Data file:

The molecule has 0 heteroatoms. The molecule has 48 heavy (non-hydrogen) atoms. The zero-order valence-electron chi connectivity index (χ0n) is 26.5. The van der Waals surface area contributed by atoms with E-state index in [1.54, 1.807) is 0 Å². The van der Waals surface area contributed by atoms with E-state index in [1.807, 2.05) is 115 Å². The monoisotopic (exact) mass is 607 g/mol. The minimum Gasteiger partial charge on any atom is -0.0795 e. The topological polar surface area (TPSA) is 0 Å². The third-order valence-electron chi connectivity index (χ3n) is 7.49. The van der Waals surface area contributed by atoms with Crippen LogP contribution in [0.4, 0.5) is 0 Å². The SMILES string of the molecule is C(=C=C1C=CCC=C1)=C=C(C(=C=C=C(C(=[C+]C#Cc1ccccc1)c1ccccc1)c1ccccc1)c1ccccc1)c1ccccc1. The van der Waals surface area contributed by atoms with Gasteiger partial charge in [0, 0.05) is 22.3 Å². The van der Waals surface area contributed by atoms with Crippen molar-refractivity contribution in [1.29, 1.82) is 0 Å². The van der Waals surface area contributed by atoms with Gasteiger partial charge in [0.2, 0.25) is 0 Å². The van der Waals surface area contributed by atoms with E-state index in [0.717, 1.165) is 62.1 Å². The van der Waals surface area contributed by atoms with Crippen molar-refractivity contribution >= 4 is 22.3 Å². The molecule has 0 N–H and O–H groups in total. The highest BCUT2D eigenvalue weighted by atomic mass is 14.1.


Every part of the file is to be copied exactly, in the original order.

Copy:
The molecule has 0 heteroatoms. The molecule has 48 heavy (non-hydrogen) atoms. The zero-order valence-electron chi connectivity index (χ0n) is 26.5. The van der Waals surface area contributed by atoms with E-state index in [1.54, 1.807) is 0 Å². The van der Waals surface area contributed by atoms with E-state index in [1.807, 2.05) is 115 Å². The monoisotopic (exact) mass is 607 g/mol. The minimum Gasteiger partial charge on any atom is -0.0795 e. The topological polar surface area (TPSA) is 0 Å². The third-order valence-electron chi connectivity index (χ3n) is 7.49. The van der Waals surface area contributed by atoms with Crippen LogP contribution in [0.4, 0.5) is 0 Å². The SMILES string of the molecule is C(=C=C1C=CCC=C1)=C=C(C(=C=C=C(C(=[C+]C#Cc1ccccc1)c1ccccc1)c1ccccc1)c1ccccc1)c1ccccc1. The van der Waals surface area contributed by atoms with Gasteiger partial charge in [0, 0.05) is 22.3 Å². The van der Waals surface area contributed by atoms with Crippen molar-refractivity contribution in [1.29, 1.82) is 0 Å². The van der Waals surface area contributed by atoms with Gasteiger partial charge in [0.2, 0.25) is 0 Å². The van der Waals surface area contributed by atoms with E-state index in [0.717, 1.165) is 62.1 Å². The van der Waals surface area contributed by atoms with Crippen molar-refractivity contribution >= 4 is 22.3 Å². The molecule has 0 N–H and O–H groups in total. The highest BCUT2D eigenvalue weighted by atomic mass is 14.1.